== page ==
Columns From Quarantine: The pandemic isn’t an outlying disaster – it’s a warning of an inevitable future

Amid concerns about how the world will recover and move on from the COVID-19 pandemic, Opinion columnist Payton Kammerer details her concerns about the environmental future of the planet. (Courtesy of Payton Kammerer)

By Payton Kammerer

May 19th, 2020, 6:33p.m.

The coronavirus pandemic has drastically upended life in the most unforeseeable ways. At UCLA, our community is remarkably united by similar feelings of loss, confusion and concern, but also by light, hope and the perspective that the pandemic has brought to the forefront. In “Columns From Quarantine,” Daily Bruin staffers and community submissions highlight the personal stories that mark this unprecedented moment. If you have a quarantine story to tell, you can submit it here or email [email protected].

(Andrea Grigsby/Illustrations Director)
(Andrea Grigsby/Illustrations Director)

Despite physical separation from UCLA’s campus and the community I’ve come to know there, my generation’s propensity for sharing their innermost thoughts and feelings on social media has allowed me to keep tabs on how our demographic has been handling this pandemic.

While the main topics of debate have shifted, our general sentiment is one of anxiousness, caused by the stark revelation that our world is not as stable as so many of us had previously taken for granted. We are painfully aware that we don’t know what the future holds, but we are certain that it won’t be what we had hoped for.

When not trying to discredit the expertise of highly educated scientists with complex understandings of the issue at hand, political figures on all levels are prioritizing economic growth over public welfare. Seeing those in power handle this crisis in that manner has exacerbated that horrible feeling that has come to saturate my social media feeds.

But for me, this ubiquitous, crushing combination of fear and frustration isn’t new.

I have been interested in and passionate about nature and its protection for as long as I can remember. That interest was perhaps the result of my status as a Jewish midwesterner, with strong cultural norms of responsibility for the earth’s well-being uniting with my frequent exposure to natural spaces. Or maybe it was just an innate passion that would have manifested regardless of my heritage or home.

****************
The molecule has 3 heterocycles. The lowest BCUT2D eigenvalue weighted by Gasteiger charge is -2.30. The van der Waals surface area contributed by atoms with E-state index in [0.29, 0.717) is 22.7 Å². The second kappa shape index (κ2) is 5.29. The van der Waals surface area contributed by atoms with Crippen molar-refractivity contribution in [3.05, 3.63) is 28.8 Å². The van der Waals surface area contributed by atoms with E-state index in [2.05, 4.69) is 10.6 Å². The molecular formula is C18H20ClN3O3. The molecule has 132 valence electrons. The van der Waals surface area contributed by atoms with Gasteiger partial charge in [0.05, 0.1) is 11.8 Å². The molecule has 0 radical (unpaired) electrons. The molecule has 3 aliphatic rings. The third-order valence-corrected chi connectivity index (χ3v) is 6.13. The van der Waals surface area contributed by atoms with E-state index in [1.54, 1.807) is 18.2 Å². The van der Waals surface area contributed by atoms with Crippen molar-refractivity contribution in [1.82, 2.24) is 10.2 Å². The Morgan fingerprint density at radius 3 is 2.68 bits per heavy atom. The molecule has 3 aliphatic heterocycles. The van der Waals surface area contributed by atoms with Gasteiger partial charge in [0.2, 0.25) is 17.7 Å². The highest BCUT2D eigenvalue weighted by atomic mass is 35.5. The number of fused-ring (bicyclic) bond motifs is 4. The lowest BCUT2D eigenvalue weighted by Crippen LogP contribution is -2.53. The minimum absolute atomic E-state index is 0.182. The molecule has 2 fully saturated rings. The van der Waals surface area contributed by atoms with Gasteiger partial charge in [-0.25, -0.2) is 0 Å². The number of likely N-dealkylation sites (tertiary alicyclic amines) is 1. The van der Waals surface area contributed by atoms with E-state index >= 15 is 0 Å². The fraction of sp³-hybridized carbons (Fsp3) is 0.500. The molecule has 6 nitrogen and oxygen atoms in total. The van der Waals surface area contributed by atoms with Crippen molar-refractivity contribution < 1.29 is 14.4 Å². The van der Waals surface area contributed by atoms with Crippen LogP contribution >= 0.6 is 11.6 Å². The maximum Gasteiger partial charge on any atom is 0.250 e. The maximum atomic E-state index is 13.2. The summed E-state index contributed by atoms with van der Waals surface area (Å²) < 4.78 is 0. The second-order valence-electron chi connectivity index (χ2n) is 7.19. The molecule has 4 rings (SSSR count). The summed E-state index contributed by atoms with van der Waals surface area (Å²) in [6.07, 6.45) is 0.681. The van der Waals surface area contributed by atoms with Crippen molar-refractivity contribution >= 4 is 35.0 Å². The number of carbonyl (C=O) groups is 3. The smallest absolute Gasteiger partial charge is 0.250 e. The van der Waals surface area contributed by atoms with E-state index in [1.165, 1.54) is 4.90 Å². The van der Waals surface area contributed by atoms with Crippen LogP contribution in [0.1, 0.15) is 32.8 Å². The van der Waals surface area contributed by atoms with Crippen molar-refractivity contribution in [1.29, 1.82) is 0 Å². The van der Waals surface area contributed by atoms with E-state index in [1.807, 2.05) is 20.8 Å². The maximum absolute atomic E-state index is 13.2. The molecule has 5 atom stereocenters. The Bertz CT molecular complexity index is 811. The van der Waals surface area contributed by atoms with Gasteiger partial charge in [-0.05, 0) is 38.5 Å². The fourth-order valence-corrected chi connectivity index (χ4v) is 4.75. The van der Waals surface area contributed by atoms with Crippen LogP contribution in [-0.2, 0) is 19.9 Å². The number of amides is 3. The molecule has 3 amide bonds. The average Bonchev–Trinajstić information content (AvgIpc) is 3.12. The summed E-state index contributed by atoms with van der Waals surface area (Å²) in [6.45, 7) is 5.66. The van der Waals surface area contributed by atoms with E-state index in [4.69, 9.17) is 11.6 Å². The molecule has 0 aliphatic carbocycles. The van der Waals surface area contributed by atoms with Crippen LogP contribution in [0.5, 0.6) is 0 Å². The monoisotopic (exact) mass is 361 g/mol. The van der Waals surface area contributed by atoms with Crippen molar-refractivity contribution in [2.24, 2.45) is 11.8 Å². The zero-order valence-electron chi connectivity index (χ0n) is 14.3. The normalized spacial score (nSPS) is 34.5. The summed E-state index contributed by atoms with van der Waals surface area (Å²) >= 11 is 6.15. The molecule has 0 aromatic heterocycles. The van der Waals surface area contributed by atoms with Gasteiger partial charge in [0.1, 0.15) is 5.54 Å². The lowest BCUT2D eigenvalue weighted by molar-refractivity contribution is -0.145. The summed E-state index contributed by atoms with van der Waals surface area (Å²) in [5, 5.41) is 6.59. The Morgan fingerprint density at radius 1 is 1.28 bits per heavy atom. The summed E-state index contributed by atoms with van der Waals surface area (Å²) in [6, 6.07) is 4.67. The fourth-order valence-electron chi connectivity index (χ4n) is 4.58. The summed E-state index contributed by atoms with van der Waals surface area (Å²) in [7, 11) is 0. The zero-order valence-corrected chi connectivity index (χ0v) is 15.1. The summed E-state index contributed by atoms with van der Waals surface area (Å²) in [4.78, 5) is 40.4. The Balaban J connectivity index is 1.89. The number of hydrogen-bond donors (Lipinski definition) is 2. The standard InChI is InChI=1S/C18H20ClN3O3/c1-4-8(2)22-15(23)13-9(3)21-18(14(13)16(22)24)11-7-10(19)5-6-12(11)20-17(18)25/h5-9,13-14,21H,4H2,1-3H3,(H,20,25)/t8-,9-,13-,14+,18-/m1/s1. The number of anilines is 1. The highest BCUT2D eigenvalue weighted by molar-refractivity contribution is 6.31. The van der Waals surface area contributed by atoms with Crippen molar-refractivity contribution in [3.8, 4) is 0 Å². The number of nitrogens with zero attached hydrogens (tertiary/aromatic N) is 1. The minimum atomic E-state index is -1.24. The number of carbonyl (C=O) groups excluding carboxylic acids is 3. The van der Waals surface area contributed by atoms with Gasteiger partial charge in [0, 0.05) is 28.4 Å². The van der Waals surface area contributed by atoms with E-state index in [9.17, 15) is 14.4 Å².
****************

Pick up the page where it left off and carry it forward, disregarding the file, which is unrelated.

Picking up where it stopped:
Origins aside, that environmentalism has led me to academic exploration of the subject. Not only do I spend my free time reading and watching videos about the global catastrophe that is modern humanity, but I’ve also dedicated my studies here at UCLA to it.

(Courtesy of Payton Kammerer)
Kammerer (pictured) doing field research on Cape rockjumpers, a threatened species of bird in inland South Africa, in spring 2019. (Courtesy of Payton Kammerer)

And this is what I have learned from pursuing this course of study: my generation will know hardship and catastrophe far more terrible than this pandemic.

I also know that it was preventable.

Experts have been ringing the alarm bells for decades, warning everyone that changing the chemistry of the atmosphere and indiscriminately annihilating ecosystems would have grave ramifications.

But those alarms have fallen upon deaf ears, clogged by the temptations of unbridled economic growth – sound familiar?

While this virus is a short-term issue, the environmental catastrophe we are responsible for is going to unfold in the long term. For a long time, I believed that meant it was going to happen slowly. We are knocking over each domino one at a time, and we just need to stop before too many have fallen.

Through my studies at UCLA, I’ve come to understand that the dominoes are knocking one another over. Even if we stop pumping carbon into the atmosphere and destroying natural habitats this very second, we have already started that positive feedback loop. The ultimate consequences still lie in wait.

The people making decisions about our collective sacrifice in the middle of the coronavirus are frequently those who, demographically, are at a high risk of suffering severely from it.

In environmental policy, that is not the case.

The consequences of the irresponsibility of our predecessors will not be theirs to bear – they will be ours, our children’s and every other generation’s burden for the rest of human existence.

(Courtesy of Payton Kammerer)
A photo taken by Kammerer at dawn in Chaco, Paraguay, in summer 2019. Kammerer was studying the ecology of Howler monkeys in a fragmented forest habitat. (Courtesy of Payton Kammerer)

Experiencing certainty in that knowledge, and truly internalizing how phenomenally temporary my world is, has been a draining and often overwhelming emotional burden. And unlike that of this pandemic, it is far from universal.

And so, the events that have characterized this school year take on a much different tone for me. Whenever I find myself upset over them, there is a grim voice in the back of my mind telling me that one day, I will be willing to give anything to come back to this time.

Because it is going to get so much worse.

Payton Kammerer is a second-year ecology, behavior and evolution student from Machesney Park, Illinois, and is an Opinion columnist for the Daily Bruin.

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